Athletes have had no voice in matters that impacted them, including the safety issues they have encountered.  In addition, athletes have difficulty supporting themselves as much of their time is needed for sport competition and that doesn’t allow them time for a job.  While athletes receive stipends, the amount is determined by how well an athlete does at a competition or any medals they receive.  Many have to rely on GoFundMe accounts or sponsors to make ends meet.  Some have been able to squeeze in part-time jobs but for many, having enough money is worrisome.

Will the Olympic athletes unionize?  It’s too early to say.  From the sounds of things, the issues they have aren’t a whole lot different than what workers face in the workplace.  Members of the Athletes’ Advisory Council and the union director for MLB have been meeting.  Other options are also going to be looked at as well.  Athlete voice is becoming more common.  German athletes have already started an association.

Recently, we sat down with a newly formed labor-management group to listen to their discussions. Labor was hoping to be a partner and was eager to help with issues coming up.  The labor members had an extensive number of years service to the organization so their expertise and experience would be valuable especially since the management people were fairly new to the organization.  It was great the managers were willing to listen and they were very polite but it was quite obvious they did not want to partner as they had finalized any plans on the issues that were in front of the group.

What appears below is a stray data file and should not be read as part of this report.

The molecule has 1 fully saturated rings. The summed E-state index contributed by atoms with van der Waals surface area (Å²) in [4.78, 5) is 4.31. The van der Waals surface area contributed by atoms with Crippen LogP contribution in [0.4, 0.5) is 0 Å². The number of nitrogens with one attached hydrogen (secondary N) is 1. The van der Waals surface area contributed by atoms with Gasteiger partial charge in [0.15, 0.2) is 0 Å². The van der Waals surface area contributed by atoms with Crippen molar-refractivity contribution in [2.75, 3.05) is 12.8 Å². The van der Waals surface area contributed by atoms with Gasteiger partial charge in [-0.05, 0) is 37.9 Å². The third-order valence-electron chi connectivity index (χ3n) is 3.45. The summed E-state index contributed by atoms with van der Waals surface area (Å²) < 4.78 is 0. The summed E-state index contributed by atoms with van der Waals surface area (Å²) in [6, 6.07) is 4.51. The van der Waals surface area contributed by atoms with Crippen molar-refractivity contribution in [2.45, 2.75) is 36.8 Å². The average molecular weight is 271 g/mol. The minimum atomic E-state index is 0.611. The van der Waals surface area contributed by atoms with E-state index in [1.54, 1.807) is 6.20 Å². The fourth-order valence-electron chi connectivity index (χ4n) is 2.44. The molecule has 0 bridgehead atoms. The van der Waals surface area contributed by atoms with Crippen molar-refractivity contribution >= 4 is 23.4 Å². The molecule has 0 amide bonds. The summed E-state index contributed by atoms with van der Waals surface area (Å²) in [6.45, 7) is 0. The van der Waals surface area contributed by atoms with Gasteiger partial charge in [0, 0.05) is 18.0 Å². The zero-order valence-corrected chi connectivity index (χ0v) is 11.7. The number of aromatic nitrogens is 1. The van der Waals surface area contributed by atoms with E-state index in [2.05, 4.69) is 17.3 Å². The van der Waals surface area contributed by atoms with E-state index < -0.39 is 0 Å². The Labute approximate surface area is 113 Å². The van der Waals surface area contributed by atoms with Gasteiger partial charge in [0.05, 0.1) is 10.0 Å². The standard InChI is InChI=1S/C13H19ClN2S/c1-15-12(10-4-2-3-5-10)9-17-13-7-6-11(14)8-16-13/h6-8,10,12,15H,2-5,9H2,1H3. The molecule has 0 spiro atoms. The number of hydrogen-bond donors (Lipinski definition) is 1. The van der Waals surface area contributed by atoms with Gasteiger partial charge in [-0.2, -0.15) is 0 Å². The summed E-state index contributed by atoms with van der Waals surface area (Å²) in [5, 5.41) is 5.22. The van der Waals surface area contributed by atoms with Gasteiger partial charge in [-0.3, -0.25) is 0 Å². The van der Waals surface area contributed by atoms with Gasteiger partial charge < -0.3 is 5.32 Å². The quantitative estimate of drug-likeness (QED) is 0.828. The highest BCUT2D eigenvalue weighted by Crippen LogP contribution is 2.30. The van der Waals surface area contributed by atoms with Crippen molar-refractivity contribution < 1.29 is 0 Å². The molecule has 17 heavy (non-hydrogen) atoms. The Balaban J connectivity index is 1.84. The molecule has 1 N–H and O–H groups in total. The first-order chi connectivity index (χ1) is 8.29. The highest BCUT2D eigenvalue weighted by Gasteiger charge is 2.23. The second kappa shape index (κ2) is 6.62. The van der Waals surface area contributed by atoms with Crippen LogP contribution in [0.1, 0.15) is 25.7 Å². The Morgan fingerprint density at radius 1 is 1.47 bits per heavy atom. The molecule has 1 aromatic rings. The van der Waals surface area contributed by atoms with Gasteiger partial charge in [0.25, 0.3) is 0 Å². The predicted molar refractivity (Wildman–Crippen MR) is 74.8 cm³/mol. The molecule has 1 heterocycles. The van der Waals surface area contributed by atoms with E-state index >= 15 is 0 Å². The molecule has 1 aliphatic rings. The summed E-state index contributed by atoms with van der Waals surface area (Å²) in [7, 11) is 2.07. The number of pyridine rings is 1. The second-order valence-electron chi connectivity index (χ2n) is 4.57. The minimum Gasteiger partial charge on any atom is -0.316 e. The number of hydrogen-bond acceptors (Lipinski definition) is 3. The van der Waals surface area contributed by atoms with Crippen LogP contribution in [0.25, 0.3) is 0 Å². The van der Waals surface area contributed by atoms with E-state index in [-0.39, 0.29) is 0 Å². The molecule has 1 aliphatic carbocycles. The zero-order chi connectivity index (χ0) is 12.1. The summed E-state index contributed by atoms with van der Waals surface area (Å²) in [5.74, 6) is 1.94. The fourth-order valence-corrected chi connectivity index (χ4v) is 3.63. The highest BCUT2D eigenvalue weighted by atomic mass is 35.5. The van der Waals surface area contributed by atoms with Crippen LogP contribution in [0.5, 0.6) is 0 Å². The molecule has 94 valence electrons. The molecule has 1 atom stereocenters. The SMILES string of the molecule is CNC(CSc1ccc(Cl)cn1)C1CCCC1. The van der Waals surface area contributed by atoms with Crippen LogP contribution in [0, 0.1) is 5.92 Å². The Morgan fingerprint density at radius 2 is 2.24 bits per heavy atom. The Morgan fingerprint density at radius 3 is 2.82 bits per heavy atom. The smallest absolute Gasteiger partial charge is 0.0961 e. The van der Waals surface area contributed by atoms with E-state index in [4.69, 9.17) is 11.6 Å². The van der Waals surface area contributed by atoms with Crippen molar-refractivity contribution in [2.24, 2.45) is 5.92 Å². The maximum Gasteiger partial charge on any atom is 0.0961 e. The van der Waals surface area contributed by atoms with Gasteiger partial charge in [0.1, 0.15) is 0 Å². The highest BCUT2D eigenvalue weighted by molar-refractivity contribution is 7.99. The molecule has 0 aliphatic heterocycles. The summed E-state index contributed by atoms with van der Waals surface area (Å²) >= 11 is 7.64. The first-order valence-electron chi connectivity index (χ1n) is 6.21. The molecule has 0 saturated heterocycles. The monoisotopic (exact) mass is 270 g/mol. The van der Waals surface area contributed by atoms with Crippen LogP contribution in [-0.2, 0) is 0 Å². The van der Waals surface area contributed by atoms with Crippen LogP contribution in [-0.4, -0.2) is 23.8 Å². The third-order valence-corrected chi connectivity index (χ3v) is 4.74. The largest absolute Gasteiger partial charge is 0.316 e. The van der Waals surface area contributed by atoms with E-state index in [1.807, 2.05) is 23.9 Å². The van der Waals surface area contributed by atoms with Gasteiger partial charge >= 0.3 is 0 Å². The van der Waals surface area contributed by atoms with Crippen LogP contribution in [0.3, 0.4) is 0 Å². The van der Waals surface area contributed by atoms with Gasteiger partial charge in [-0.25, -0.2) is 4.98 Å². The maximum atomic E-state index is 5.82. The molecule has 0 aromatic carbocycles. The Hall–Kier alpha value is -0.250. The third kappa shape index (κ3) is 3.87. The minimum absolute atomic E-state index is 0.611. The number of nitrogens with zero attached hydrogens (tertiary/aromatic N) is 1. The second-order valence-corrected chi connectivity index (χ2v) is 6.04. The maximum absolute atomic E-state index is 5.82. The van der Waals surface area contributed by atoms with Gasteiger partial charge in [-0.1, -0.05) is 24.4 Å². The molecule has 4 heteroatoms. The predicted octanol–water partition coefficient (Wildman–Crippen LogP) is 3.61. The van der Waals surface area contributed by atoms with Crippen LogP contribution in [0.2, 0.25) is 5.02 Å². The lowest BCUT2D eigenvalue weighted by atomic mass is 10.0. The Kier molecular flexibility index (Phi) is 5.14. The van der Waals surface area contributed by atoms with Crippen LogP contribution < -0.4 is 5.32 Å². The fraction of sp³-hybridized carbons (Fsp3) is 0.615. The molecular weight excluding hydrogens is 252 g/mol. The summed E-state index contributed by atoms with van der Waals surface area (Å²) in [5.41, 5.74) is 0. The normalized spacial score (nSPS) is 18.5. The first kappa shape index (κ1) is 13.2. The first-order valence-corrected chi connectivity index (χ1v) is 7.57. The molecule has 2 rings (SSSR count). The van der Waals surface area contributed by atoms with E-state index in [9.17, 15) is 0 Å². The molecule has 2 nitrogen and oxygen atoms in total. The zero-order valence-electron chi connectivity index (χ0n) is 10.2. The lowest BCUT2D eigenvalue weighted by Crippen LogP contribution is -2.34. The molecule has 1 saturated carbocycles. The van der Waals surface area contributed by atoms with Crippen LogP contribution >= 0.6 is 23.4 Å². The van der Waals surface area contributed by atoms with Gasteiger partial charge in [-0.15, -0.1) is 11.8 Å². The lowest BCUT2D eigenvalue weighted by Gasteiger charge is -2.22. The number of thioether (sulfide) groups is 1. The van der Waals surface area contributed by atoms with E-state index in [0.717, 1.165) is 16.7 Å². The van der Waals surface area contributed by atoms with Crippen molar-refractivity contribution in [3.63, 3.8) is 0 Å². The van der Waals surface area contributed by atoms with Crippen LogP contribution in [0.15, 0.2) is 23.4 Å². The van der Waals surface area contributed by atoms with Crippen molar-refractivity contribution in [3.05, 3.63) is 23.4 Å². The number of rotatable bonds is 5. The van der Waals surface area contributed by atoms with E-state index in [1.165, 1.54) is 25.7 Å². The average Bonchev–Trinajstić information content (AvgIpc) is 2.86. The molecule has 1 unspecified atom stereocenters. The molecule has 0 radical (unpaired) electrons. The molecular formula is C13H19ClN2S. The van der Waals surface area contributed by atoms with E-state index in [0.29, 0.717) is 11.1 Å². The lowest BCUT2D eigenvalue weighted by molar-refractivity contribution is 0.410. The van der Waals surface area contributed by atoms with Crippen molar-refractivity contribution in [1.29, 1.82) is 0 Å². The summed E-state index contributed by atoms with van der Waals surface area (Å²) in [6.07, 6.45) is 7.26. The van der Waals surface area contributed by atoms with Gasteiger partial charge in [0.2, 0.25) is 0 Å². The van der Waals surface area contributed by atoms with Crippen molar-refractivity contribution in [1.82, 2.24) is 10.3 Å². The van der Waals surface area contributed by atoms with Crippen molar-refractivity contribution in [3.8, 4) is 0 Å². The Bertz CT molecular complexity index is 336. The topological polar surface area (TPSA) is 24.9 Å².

That incident is not much different than the athletes at the meeting with the new CEO of the Olympic Committee who proclaimed change needed to happen. If the new CEO doesn’t involve the athletes, nothing will happen.  If the new management at the organization we visited do not involve labor people, nothing will happen.  For change to happen in any organization it must include not just one or a few voices but many.   Anything that is done without the help of the athletes or workers will be met with skepticism, possibly mistrust and very little chance of success.  Some of that has already happened at both organizations.

The idea of voice is really important to people and it’s becoming more prevalent as issues occur that prevent people from being able to have a quality of life both at home and at work or wherever they may spend a lot of time.   The idea of being treated as partners either as athletes or workers shows the respect and dignity we all crave.  When it comes to something we like to do or spend a lot of time at, we want to have a say in it.  We have ideas based on who we are, what we do and our experiences and that’s good because we have greater ability to help an organization succeed.

It’s baffling why some people find it difficult to allow others to have a voice in decisions on matters that affect us.  We’ve identified many different sources who say the benefits far outweigh the detriments.  So why is it worker, or athlete, voice is prevented? So much more can be accomplished when people come together to actually act as a team.  It’s important to remember, there is no “I” in team and so much more can be accomplished together than as ONE.

About CALMC Blog

Columbus Area Labor-Management Committee is a not-for-profit organization dedicated to involving employers and employees to preserve jobs, resolve workplace issues, and promote labor-management cooperation. Visit our website at